/*

===================================

File: prg0342.cpp

Mod: D

Date: 9/19/2006

===================================

*/

#include <iostream.h>

#include <cstdlib.h>

#include <ctime.h>

#include <math.h>

int board [8][8] = { { 0 }, { 0 } };

int horizontal [8];

int vertical [8];

int currentRow = 3;

int currentColumn = 4;

int main ()

{

int moveNumber = 0;

horizontal[ 0 ] = 2;

horizontal[ 1 ] = 1;

horizontal[ 2 ] = -1;

horizontal[ 3 ] = -2;

horizontal[ 4 ] = -2;

horizontal[ 5 ] = -1;

horizontal[ 6 ] = 1;

horizontal[ 7 ] = 2;

vertical[ 0 ] = -1;

vertical[ 1 ] = -2;

vertical[ 2 ] = -2;

vertical[ 3 ] = -1;

vertical[ 4 ] = 1;

vertical[ 5 ] = 2;

vertical[ 6 ] = 2;

vertical[ 7 ] = 1;

for (int counter = 1; counter < 64; counter++)

{

moveNumber++;

if (moveNumber > 7)

moveNumber = 0;

currentRow += horizontal [ moveNumber ];

currentColumn += vertical [ moveNumber ];

if (board[ currentRow ][ currentColumn ] != 0 || currentRow > 7 || currentColumn > 7 || currentRow < 0 || currentColumn < 0)

{

currentRow -= horizontal [ moveNumber ];

currentColumn -= vertical [ moveNumber ];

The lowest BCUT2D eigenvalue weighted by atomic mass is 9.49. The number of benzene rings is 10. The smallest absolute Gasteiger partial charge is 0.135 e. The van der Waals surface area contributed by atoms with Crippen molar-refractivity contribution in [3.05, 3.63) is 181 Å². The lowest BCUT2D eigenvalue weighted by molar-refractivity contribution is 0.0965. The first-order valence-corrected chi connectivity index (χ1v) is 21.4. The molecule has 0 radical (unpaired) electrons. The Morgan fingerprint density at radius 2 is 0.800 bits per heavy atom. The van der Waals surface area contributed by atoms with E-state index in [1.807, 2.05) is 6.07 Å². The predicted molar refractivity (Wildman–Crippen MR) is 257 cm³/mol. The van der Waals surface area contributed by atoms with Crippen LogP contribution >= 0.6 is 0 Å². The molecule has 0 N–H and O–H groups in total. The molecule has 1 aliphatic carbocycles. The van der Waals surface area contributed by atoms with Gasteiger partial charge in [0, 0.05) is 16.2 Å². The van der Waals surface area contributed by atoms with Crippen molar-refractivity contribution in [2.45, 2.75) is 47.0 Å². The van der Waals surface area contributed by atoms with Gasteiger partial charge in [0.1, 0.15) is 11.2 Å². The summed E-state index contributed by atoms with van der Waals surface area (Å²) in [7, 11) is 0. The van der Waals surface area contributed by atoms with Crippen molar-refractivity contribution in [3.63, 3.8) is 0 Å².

moveNumber++;

}

else

board [ currentRow ][ currentColumn ] = counter;

cout << "The current row is " << currentRow << " and the current column is " << currentColumn << "." << endl;

}

return 0;

}

The program isn't running properly, but I'm pretty sure I'm doing everything needed. I'm not asking for code, just some direction so I can fully understand it myself.

Here's my problem:

One of the more interesting puzzlers for chess buffs is the Knight’s Tour problem. The question is this: Can the chess piece called the knight move around an empty chessboard and touch each of the 64 squares once and only once? We study this intriguing problem in depth here.

The knight makes L-shaped moves (over two in one direction and then over one in a perpendicular direction). Thus, from a square in the middle of an empty chessboard, the knight can make eight different moves (numbered 0 through 7) as shown in Fig. 4.30 .

a) Draw an 8-by-8 chessboard on a sheet of paper and attempt a Knight’s Tour by hand. Put a 1 in the first square you move to, a 2 in the second square, a 3 in the third, etc. Before starting the tour, estimate how far you think you will get, remembering that a full tour consists of 64 moves. How far did you get? Was this close to your estimate?

b) Now let us develop a program that will move the knight around a chessboard. The board is represented by an 8-by-8 double-subscripted array board. Each of the squares is initialized to zero. We describe each of the eight possible moves in terms of both their horizontal and vertical components. For example, a move of type 0, as shown in Fig. 4.30 , consists of moving two squares horizontally to the right and one square vertically upward. Move 2 consists of moving one square horizontally to the left and two squares vertically upward. Horizontal moves to the left and vertical moves upward are indicated with negative numbers. The eight moves may be described by two single-subscripted arrays, horizontal and vertical, as follows: